SIMULIA Community News
October 2015: The Journey from Solve to Innovate
Modeling Tire Burst in the Small Overlap Frontal Crash Simulations
Tips and Tricks
In small overlap frontal impact, the vehicle’s outer edges, which aren’t well protected by the crush-zone structures, are forming the main load-carrying path. Tires and wheels as well as the suspension system are usually subjected to the impact force. The tires hit by the rigid barrier usually burst with the rupture of tire and wheel as well as lose their air seals by de-beading. The tire burst affects the kinematics and deformation of the vehicle’s suspension and consequently affects the vehicle’s crash performance.
Accounting for the pressure decrease due to tire burst is important for accurate prediction of the vehicle’s crash response. Therefore modeling the tire burst which is caused by material damage and/or de-beading due to loss of seal between tire and rim is key to replicate the small overlap crash event. This article presents the finite element modeling of tires in Abaqus to account for tire burst in crash simulations.
The first step is to create a two-dimensional axisymmetric tire inflation model. This includes the modeling of tire tread and side wall using axisymmetric solid elements; the modeling of tire belts and carcass with embedded axisymmetric surface elements; and the wheel with axisymmetric shell elements.
The second step is to generate a symmetric three-dimensional tire model by revolving the two-dimensional model at the end of the inflation analysis by 360 degrees. With the “FILE NAME” parameter of the *SYMMETRIC MODEL GENERATION option in Abaqus/Standard, a three dimensional model with the extension name .axi will be created. This file includes the node, element and section definitions.
Modeling Tire Burst
The key feature to replicate the tire burst is to model the two failure mechanisms: material ruptures in tire and wheel rim and de-beading. Therefore, the following modifications must be made to the three-dimensional tire model: The tire side wall and the wheel rim must be modeled as two separate parts to allow separation in order to account for the de-beading. The steel bead needs to be modeled so that there is enough resistance and friction to keep the tire intact when inflated with suggested tire pressure. Here, we model the tire bead using 3D beam elements.
Material properties of the tire tread and side wall must be able to capture the destructive damage of the rubber material upon impact thus creating openings on the tire allowing air to escape outside the tire and burst. Depending on the conditions, such as impact angle and impact speed, either mechanism may trigger the tire burst. Whichever of the two mechanisms—material rupture and de-beading happens first—will be followed by tire burst and rapid drop in the tire pressure and loss of support to the vehicle’s suspension system.
The Abaqus fluid cavity feature is used to model the internal pressure of the tire. A closed volume is defined by using surface elements that cover the inside of the tire and rim by sharing nodes with the internal layer of nodes of the tire and rim. The pressure of the tire is related to the closed volume. To account for the material failure, we use the hyperelastic material together with damage criteria for the rubber material properties of the tread and side wall. Upon material damage and element removal, the surface elements underlying the rubber material will be free to be pushed outside of the tire by pressure difference.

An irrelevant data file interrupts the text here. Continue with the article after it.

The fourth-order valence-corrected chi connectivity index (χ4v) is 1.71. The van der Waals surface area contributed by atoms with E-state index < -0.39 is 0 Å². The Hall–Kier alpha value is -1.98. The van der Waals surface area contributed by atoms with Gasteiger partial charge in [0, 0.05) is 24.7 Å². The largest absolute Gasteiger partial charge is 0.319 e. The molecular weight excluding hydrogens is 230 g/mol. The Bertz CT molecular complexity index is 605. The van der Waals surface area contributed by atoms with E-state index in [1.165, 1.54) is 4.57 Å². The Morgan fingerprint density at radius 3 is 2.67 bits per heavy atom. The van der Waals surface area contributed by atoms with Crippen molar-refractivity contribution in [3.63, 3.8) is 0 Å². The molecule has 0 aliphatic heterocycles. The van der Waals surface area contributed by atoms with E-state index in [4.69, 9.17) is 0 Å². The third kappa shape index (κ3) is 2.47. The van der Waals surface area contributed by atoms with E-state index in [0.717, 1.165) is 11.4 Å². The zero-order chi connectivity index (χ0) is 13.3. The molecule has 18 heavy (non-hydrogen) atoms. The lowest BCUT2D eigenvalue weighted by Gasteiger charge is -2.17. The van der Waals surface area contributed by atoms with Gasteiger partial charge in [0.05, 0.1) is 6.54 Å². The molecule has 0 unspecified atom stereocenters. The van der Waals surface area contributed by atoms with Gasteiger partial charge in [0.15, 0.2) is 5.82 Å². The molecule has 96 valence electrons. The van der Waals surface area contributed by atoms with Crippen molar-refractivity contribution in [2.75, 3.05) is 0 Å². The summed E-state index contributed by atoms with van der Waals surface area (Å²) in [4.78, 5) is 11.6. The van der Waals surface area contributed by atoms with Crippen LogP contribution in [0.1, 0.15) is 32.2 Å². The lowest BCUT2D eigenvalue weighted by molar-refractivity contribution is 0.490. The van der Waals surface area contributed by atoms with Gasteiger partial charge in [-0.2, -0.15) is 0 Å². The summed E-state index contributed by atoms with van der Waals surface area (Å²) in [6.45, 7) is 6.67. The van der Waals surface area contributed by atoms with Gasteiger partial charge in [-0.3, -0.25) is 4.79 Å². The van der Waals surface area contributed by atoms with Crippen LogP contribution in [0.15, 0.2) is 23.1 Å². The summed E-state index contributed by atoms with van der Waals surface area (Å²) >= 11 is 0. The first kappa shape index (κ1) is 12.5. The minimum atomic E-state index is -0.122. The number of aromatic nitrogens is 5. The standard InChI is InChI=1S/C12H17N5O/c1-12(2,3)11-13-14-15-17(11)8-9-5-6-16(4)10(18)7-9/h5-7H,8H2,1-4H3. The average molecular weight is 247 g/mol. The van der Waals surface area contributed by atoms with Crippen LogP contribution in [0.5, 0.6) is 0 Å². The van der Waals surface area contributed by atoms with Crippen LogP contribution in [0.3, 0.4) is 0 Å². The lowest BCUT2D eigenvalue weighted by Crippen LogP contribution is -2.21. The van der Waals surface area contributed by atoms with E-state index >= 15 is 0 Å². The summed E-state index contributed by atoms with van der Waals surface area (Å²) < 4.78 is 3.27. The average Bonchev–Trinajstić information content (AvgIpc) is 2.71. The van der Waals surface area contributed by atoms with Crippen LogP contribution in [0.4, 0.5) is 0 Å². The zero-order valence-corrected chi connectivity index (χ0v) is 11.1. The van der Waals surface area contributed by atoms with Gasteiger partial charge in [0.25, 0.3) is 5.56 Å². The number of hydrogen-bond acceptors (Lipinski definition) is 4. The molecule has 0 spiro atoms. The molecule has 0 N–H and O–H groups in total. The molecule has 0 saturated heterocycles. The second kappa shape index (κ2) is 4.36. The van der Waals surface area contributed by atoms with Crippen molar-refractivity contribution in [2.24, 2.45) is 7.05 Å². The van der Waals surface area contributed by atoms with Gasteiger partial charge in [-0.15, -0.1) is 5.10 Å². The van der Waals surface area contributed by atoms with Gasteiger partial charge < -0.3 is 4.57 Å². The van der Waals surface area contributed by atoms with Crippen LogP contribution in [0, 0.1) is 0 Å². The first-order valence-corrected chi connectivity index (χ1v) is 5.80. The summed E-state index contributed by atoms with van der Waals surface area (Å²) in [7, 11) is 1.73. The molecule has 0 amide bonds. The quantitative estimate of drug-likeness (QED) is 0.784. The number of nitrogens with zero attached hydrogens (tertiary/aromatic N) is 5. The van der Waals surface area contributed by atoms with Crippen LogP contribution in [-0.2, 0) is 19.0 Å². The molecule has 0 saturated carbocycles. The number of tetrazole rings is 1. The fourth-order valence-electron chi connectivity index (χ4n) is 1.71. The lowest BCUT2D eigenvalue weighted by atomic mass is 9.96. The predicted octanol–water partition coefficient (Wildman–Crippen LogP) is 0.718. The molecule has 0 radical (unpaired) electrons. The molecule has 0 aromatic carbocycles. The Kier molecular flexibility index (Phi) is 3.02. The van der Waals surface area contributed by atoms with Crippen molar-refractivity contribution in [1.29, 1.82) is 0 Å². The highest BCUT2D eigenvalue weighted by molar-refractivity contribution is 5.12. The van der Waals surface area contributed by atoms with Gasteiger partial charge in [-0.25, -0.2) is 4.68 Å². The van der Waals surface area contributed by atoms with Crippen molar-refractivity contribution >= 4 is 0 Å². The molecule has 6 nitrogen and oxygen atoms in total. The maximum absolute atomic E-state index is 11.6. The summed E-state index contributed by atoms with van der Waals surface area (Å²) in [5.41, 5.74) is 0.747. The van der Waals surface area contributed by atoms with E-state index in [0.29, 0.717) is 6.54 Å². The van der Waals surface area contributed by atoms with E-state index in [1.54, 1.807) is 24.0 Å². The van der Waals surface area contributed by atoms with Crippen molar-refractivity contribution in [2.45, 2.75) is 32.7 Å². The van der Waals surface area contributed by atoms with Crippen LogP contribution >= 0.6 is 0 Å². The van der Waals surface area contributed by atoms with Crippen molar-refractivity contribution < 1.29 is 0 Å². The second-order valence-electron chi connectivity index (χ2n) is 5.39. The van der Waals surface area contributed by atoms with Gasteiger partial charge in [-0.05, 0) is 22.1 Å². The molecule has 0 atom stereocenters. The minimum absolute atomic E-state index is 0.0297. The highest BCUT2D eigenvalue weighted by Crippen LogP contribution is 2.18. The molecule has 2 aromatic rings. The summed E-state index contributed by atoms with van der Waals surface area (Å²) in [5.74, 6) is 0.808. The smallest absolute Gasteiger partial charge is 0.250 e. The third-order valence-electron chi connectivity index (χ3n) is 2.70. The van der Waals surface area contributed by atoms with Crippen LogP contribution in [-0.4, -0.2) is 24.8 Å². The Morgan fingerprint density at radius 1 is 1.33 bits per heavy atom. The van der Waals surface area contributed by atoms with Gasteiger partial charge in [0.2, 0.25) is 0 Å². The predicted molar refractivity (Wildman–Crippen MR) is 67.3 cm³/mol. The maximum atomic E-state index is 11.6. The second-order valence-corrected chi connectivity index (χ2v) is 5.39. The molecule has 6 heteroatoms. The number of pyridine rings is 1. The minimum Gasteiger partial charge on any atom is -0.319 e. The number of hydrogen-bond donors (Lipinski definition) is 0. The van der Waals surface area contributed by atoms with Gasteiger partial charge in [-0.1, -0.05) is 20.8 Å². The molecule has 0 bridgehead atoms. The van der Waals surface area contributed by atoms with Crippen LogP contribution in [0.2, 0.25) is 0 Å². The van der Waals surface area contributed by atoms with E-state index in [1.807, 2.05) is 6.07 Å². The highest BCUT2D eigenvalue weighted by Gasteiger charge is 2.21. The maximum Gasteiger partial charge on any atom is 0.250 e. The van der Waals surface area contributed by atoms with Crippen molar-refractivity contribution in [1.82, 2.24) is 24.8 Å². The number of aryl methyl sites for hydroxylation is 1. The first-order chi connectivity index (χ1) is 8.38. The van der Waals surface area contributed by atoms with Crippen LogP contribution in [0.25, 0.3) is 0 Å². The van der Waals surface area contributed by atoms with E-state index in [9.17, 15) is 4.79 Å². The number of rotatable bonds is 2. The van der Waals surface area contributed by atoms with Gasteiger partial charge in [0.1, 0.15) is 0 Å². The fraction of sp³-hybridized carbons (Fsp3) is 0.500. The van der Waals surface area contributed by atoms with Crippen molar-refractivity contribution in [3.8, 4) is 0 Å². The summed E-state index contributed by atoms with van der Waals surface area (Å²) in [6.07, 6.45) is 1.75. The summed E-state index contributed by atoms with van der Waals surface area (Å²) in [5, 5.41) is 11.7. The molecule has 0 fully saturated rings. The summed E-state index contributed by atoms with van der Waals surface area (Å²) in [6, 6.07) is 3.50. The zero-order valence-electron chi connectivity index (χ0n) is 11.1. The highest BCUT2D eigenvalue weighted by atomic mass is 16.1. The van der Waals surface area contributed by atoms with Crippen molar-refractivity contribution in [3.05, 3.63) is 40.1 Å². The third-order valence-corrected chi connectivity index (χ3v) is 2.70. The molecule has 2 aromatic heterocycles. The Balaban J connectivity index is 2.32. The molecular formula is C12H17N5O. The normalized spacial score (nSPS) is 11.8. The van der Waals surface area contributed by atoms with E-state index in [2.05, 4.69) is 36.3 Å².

The fluid cavity volume increase quickly and the tire pressure drops as the volume increases. To account for the de-beading, the area that the tire is contacting with the rim needs to be modeled as follows: The ring of surface elements on the rim, where one is attached to the tire side wall, are re-meshed with a finer mesh, thus creating two layers of free nodes on the closed volume of the fluid cavity. Two rings of shell elements with negligible material stiffness are added, sharing nodes with the two rings of surface elements. Contact is defined between the two rings of shell elements and the rim in order to keep the free nodes in place when tire and rim are not separated.
The free nodes are offset to avoid being in the same location as the rim for better contact conditions. When de-beading happens, the free nodes will be free to go through the opening thus making the volume larger and depressurizing the tire. The red lines correspond to the surface elements with underlying shell elements that close the gap between the tire and the rim, thus making a closed volume for the fluid cavity.
Vertical impact, lateral impact and a 45-degree impact were simulated. It was found that in the vertical impact, when the impactor contacts the tire on the tire tread, the rubber material damages where the rim also contacts the tire tread. The tire burst follows with rapid pressure drop. In the lateral impact when the impactor contacts the tire side wall, the side wall separates from the rim. The tire burst follows with rapid pressure drop. In the 45-degree impact, both material damage and de-beading happens, resulting in tire depressurization.
Material failure happened first at about 4 msec and de-beading follows at about 4.5 msec at the other side of the tire where the rim moves faster than the tire wall due to impact. The fluid cavity pressure curve is obtained from the simulation. It is shown that the pressure keeps increasing after material damage due to air escaping speed is still lower than the pressure increase due to impact. But after 0.5 msec the pressure starts to drop. The tire entirely deflates at about 5.5 msec. The bursting process takes a total of 1.5 msec from first appearance of material failure to zero pressure.